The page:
Black Sheep Cafe – Or to be more precise, Black Sheep At Epic Brewing Sugar House. Quite. To my mind this is the fourth overhauling of both menu and concept for Epic Brewing’s Sugar House location.
If memory serves, Robert Angelili’s fancy pub grub menu took first blood in 2013, followed by Craig Gerome’s attempt to bring a fine dining sensibility to the menu only to then be replaced with a second spin at trad-pub food. Unless I’ve missed anyone in the time line, this brings us to today and Utah County’s Black Sheep Cafe. On the face of it, this seems like A Very Good Thing Indeed (TM); Black Sheep have considerable kudos and cache from their Provo origins.
Entering the space, you’re still greeted by the cold case of fabulous Epic brews to go (available seven days a week I might add). The interior dining space remains my favorite in this now quite fancy neighborhood, industrial chic without the bleak. It may trend too dark for some, but I know you’ve got a flashlight on your cellphone, so stop complaining. The room is spacious, the bar area remains to grab a pint, and on a recent visit the staff were friendly, charming and on hand any time we needed them. Seated at a table, you still get handed an exhaustive menu of Epic brews in various sizes from sip to sup. So far so good.
Reading through the Black Sheep menu, things start to feel less assured. Much like the original Black Sheep the menu flirts with blurred lines of Mexican, South Western and Native American cuisines; but also feels confident in seguing into areas such as Japanese – posole ramen anyone? And yes, more pub food.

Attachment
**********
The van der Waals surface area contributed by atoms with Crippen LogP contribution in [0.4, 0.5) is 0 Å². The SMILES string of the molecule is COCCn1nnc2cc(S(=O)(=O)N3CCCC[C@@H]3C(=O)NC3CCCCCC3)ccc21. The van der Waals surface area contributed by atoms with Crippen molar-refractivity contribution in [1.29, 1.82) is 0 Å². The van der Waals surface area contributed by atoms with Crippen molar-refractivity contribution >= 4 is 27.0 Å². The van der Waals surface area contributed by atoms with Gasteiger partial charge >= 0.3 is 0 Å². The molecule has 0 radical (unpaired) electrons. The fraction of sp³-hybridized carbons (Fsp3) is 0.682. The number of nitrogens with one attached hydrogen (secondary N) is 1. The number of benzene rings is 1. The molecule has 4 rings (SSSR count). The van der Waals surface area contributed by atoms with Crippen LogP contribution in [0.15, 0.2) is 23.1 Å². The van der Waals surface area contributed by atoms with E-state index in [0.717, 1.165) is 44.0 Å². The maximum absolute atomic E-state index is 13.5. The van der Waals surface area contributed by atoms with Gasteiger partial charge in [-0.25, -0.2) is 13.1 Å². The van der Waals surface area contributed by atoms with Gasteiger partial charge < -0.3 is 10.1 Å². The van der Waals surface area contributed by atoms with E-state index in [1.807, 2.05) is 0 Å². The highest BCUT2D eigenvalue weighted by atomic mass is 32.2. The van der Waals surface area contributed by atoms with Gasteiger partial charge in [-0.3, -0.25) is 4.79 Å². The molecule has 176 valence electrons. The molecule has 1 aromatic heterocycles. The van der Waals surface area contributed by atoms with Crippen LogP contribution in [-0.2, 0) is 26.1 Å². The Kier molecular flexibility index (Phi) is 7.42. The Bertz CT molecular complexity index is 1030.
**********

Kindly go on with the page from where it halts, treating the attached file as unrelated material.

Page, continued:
A trio of burgers includes a Sheep and Goat burger. These are ultimately nothing more than bison burgers in ovine and caprine clothing – the exotic names little more than branding nods. And they’re $19 a pop. Price check on aisle three: downtown’s Copper Onion flips a burger that will change your life for five bucks less and across the road at Fiddler’s Elbow a by the numbers pub burger is a mere $8.95. The proof is in the pudding though, and Black Sheep’s is fine enough in execution (cooked with a tinge of pink remaining) and flavor – but the price point is over zealous in comparison to its peers.
A $14 green chile Stew felt fairer and unlike the pork belly ramen posole, made contextual menu sense. Brisket tacos served on fry bread sounded, um, epic; but on an evening where we experienced a slow as molasses kitchen – they were left to sit too long on the pass. The round of fry bread topped with hefty chunks of brisket was pretty as a picture, but limp and listless.
This is a business still very much still finding its feet, but as a colleague of mine is always quick to point out – if you’re asking diners to pay full price, you’re also asking them to consider you a fully operational businesses, be it day one or day one hundred.
Back to that name then. Is this a bar by Epic? Is this a restaurant by Black Sheep Cafe? Is it a brew pub? Is the menu meant to lean towards pub grub to support the beer, or stand on its own as refined Mexican with dollops of Native American? It’s unclear to me why a customer would select to dine here, or drink here, or even better yet which customer the business would prefer to attract? As current Yelp reviews attest, I’m not the only one who finds the concept confusing.